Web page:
Roth IRA: A Different Type of Retirement Plan Tax Advantage
The most significant difference between a Roth IRA and a traditional IRA is when you get the tax benefits. With a traditional IRA, you pay no income tax on your contributions, but you pay tax when you take the money out. A Roth IRA is the exact opposite: you pay taxes on the money you contribute, but you can withdraw money tax-free at retirement—so every dollar in your account goes into your pocket.

SEP IRA: For Small Business Owners and the Self-Employed
A SEP IRA (SEP stands for simplified employee pension) is a specialized type of IRA used mainly by self-employed people or small business owners, though technically, it can be used by any size company. These retirement plans may be easier and cheaper for employers than traditional 401(k) plans.

Simple IRA: A Simpler Small Business Retirement Plan
A simple IRA is another type of employee retirement plan for small businesses with 100 or fewer employees. If you're an employee and you participate in your employer's Simple IRA, you'll generally receive some contributions from your employer. Simple stands for "Savings Incentive Match Plan for Employees"; employers must either match employee contributions up to 3% of the employee's salary or contribute 2% of an employee's compensation regardless of any contribution from the employee. Employees are always fully vested—they can keep the employer's contributions whenever they leave the company. Employees can contribute up to $14,000 from their salary in 2022 or $17,000 if they're over 50.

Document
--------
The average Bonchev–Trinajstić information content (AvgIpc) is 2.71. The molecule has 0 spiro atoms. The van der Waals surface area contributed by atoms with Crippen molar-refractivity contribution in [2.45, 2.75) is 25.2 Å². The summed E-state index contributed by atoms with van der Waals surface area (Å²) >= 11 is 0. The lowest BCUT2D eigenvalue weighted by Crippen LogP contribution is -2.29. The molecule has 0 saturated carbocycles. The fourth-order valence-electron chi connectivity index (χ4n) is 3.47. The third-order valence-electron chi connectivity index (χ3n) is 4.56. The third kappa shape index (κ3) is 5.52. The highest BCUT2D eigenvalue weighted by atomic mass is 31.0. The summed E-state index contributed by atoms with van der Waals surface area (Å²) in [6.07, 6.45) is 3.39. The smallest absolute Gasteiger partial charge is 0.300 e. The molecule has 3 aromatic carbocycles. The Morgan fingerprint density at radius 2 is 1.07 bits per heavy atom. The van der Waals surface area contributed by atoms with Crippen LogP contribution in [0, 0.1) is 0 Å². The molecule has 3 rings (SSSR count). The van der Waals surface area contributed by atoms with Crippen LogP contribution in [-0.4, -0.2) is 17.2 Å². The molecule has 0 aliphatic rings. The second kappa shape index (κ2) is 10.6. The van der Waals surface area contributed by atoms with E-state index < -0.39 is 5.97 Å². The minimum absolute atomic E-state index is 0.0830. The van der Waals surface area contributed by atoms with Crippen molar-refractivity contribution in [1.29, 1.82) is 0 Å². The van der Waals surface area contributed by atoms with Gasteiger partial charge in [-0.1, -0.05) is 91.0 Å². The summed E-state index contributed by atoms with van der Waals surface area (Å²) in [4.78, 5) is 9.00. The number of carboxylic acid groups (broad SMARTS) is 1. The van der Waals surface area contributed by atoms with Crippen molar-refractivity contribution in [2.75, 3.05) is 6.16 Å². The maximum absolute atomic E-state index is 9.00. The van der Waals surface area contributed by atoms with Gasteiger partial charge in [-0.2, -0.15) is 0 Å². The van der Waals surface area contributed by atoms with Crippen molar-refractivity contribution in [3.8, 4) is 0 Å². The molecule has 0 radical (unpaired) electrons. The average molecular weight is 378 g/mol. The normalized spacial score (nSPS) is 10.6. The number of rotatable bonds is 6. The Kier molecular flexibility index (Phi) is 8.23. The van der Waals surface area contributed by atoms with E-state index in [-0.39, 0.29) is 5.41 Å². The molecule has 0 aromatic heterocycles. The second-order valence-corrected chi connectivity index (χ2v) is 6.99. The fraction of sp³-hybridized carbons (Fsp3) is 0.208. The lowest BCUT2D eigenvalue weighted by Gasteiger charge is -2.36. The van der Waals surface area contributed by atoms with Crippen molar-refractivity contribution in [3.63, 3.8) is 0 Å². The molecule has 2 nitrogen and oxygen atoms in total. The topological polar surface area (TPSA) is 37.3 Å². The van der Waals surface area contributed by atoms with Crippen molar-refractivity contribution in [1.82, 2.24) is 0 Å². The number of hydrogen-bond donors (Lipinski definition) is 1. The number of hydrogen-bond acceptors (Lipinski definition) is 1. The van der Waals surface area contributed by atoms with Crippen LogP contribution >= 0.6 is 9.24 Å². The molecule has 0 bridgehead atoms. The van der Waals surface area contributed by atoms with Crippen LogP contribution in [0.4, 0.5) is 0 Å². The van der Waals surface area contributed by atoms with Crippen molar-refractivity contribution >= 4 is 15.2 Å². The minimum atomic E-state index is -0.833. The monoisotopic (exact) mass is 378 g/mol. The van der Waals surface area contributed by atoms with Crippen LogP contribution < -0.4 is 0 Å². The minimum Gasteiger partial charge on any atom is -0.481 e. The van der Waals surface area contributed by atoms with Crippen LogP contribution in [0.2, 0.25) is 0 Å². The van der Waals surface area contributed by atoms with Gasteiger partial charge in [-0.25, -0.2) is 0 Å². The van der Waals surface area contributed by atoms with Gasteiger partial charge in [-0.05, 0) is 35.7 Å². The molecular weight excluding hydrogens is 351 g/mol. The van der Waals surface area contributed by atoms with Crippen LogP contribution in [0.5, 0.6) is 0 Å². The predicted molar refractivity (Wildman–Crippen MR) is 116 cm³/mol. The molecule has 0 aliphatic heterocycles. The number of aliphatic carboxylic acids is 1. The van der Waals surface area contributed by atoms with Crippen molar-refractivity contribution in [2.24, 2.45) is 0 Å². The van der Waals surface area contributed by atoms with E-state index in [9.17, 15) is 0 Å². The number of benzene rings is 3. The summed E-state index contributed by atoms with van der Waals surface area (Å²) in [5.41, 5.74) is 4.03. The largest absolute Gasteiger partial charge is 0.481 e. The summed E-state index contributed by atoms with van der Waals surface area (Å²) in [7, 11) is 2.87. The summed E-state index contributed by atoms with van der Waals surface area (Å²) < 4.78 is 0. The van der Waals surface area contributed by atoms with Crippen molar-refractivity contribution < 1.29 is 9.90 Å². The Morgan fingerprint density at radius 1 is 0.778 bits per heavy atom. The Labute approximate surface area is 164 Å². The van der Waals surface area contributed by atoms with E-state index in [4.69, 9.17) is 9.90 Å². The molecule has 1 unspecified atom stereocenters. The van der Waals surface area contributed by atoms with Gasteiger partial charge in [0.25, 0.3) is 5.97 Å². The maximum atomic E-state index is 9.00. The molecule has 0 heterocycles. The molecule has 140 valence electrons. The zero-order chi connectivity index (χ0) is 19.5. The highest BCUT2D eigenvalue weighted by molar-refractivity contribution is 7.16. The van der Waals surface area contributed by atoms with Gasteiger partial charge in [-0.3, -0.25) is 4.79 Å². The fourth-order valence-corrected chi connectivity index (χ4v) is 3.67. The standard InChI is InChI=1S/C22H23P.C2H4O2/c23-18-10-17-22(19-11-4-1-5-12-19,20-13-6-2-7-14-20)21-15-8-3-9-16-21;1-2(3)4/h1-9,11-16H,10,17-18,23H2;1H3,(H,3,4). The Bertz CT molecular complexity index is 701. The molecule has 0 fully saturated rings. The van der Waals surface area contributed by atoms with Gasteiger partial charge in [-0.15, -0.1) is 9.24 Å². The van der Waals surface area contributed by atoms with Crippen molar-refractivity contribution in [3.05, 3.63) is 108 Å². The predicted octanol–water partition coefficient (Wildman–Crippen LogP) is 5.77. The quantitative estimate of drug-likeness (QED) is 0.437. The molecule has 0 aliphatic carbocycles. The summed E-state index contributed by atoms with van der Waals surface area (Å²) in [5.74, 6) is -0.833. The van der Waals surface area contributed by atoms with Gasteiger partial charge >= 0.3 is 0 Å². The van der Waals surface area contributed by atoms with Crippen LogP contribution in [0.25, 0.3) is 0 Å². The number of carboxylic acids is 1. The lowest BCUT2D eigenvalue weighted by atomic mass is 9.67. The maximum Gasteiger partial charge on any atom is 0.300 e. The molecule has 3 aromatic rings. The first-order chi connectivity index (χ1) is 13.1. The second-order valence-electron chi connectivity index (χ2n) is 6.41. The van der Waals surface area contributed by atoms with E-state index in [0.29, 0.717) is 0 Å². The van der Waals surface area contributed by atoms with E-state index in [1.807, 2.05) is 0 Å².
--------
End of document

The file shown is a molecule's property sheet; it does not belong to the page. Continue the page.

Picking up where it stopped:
Solo 401(k): For Business Owners with No Employees
Solo 401(k) plans, also known as individual or one-participant 401(k) plans, can help maximize retirement savings for self-employed people and business owners that don't have employees. They work a bit like regular 401(k) plans, except that you can boost your savings by contributing as both employer and employee.

What are the goals of a Retirement Plan?

Retiring comfortably is tricky, but with some planning and discipline, you can get there. You should start thinking about your retirement as soon as possible—the sooner, the better! The goal of a retirement plan is to provide financial security for you and your loved ones if you cannot continue working. In addition, a retirement plan can help you save for the future, reduce stress during tough times, and ensure that everyone receives a fair share of your estate when you die.

There are a few things to consider when designing or choosing a retirement plan: how much money will you need to be saved each year? How long will it take to reach your goals? What kind of risk are you comfortable with?

Once those questions have been answered, it's time to look at your options. Some of the options mentioned above will prove helpful in determining the right plan for you as well as the right course of action moving forward.

Planning for your retirement with insurance?

It might be time to switch insurers whenever the service that your existing insurer provides doesn’t meet your needs. For example, if you have a poor claims experience or an unexplained rate increase, it might be time to consider other options

If you cancel a previous policy before a new policy is effective, you could run into some serious financial problems.

Contact us today to help you with multiple options to choose from.